Horror, Ghost Stories and Haunted Houses
In the genre of movies broadly called horror there is a subclass often misleadingly placed under the “horror” label. These are ghost stories.
It’s misleading because horror generally depends on spectacle.
It’s one of the big pay-offs in a horror film – the monster or the horrific events.
The best ghost stories work in the opposite way. The best of these depend on what you don’t see – no big spectacle here.
Within the subclass called ghost stories there is yet another class (a sub-subclass of horror).
This is the haunted house story.
Now that may seem a little too much of a “library sciences” approach but it’s worth noting, at least for me.
Generally, most horror movies don’t do much for me – they’re too simplistic, too bloody and generally far too predictable.
But the ghost story … now that’s another thing all together. The best of these (like The Sixth Sense) are about suspense. They’re about anxiously anticipating … well, you just don’t know what and that’s the point. Your imagination is as much involved as the director’s. In fact, he or she is counting on it.
The Legend of Hell House
Directed by John Hough
Some of the best ghost stories are about haunted houses. Two of the very best of these are Robert Wise’s 1964 movie The Haunting and, from 1973, John Hough’s The Legend of Hell House.
Both of these give me the willies. The two movies have similar set ups to get the engine of the story going.
A group of people go to spend a few days in an old house to uncover the mystery of its so-called haunting.
In both cases, the group of people is split between those who believe in ghosts and those who do not – the scientists.
In the case of The Legend of Hell House the scientist, Mr. Barrett (Clive Revill) is a believer of sorts.
He’s a kind of para-psychologist who is determined to use his science to prove it is not ghosts the house contains but human psychic energy trapped in the house following a death.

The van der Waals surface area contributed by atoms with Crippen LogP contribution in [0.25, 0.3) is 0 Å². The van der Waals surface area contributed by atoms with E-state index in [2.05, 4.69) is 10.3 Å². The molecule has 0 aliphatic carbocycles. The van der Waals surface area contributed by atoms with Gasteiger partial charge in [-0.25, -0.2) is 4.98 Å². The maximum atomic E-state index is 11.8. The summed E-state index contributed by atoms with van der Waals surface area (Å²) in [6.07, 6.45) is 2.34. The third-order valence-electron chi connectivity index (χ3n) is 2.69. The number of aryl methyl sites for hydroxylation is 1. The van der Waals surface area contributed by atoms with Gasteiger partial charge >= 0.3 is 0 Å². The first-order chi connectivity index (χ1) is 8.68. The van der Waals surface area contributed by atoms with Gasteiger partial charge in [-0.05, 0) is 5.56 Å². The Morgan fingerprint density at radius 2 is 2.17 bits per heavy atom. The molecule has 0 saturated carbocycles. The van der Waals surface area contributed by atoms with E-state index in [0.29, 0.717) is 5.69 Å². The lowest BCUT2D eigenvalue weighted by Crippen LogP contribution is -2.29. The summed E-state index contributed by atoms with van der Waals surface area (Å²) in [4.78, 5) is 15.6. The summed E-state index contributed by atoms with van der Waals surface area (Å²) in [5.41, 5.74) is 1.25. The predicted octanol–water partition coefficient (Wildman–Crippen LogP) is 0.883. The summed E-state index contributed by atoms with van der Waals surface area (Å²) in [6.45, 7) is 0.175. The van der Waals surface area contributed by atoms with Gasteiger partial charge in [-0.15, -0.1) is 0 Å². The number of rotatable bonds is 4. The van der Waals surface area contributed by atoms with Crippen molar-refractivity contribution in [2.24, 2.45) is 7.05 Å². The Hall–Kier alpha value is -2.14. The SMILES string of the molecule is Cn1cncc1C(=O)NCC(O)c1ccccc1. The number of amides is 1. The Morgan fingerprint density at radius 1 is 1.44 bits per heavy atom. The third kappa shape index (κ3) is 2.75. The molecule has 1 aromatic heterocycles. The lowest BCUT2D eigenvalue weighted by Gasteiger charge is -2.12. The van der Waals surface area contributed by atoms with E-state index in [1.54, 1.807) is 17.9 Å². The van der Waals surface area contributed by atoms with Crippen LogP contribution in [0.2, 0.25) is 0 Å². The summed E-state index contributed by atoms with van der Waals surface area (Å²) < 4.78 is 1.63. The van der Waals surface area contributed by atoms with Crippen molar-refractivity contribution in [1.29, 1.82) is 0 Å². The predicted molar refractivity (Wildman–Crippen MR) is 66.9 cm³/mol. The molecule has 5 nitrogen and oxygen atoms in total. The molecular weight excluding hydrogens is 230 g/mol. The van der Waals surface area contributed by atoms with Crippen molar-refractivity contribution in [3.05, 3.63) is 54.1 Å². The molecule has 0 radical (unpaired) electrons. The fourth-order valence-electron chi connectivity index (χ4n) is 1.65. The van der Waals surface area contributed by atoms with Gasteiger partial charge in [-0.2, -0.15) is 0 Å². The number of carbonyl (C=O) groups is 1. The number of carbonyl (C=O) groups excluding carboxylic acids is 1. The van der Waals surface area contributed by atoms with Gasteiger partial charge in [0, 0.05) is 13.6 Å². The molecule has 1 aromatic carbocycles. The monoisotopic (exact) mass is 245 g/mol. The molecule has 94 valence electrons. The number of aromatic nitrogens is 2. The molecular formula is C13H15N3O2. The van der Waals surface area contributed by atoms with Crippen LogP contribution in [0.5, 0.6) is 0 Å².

The reason Barrett and the others are in the house to begin with is because a rich old man has bought it and is paying each of them £100,000 to uncover what is going on in Hell House.
Barrett is accompanied by his wife Ann (Gayle Hunnicutt), and a young woman with psychic abilities (“a mental medium”) named Florence Tanner (Pamela Franklin).
There is also a physical psychic, Benjamin Franklin Fischer (Roddy McDowall).
He happens to be the only surviving member of the last party to visit Hell House.
(The others either died, were crippled or went mad.)
The mystery and frights quickly get underway with young Florence appearing to be the focus of the house’s attention.
But there is uncertainty about who or what is actually causing the spooky manifestations – is it Florence, Fischer or the house?
What makes The Legend of Hell House work is what makes most good ghost stories work on film – the restraint it uses in what it shows.
Beyond some rattling tables and bumps and eerie voices, the film shows very little.
But in its set ups and the playing out of scenes it uses the audience’s tension and imagination to keep the goosebumps everpresent.
In a movie like this, what the film is about is far less important than the how. It’s probably fortunate movies like this didn’t have huge budgets (and in 1973, didn’t have CGI for effects).
As we’ve seen over the last few decades, the urge to throw spectacle up on the screen is almost irresistible but in a movie such as this that would have ruined what makes it work.
What you don’t see is what is frightening. And in The Legend of Hell House what you don’t see makes your hair stand on end.
Three stars out of four.
(Originally posted 2004.)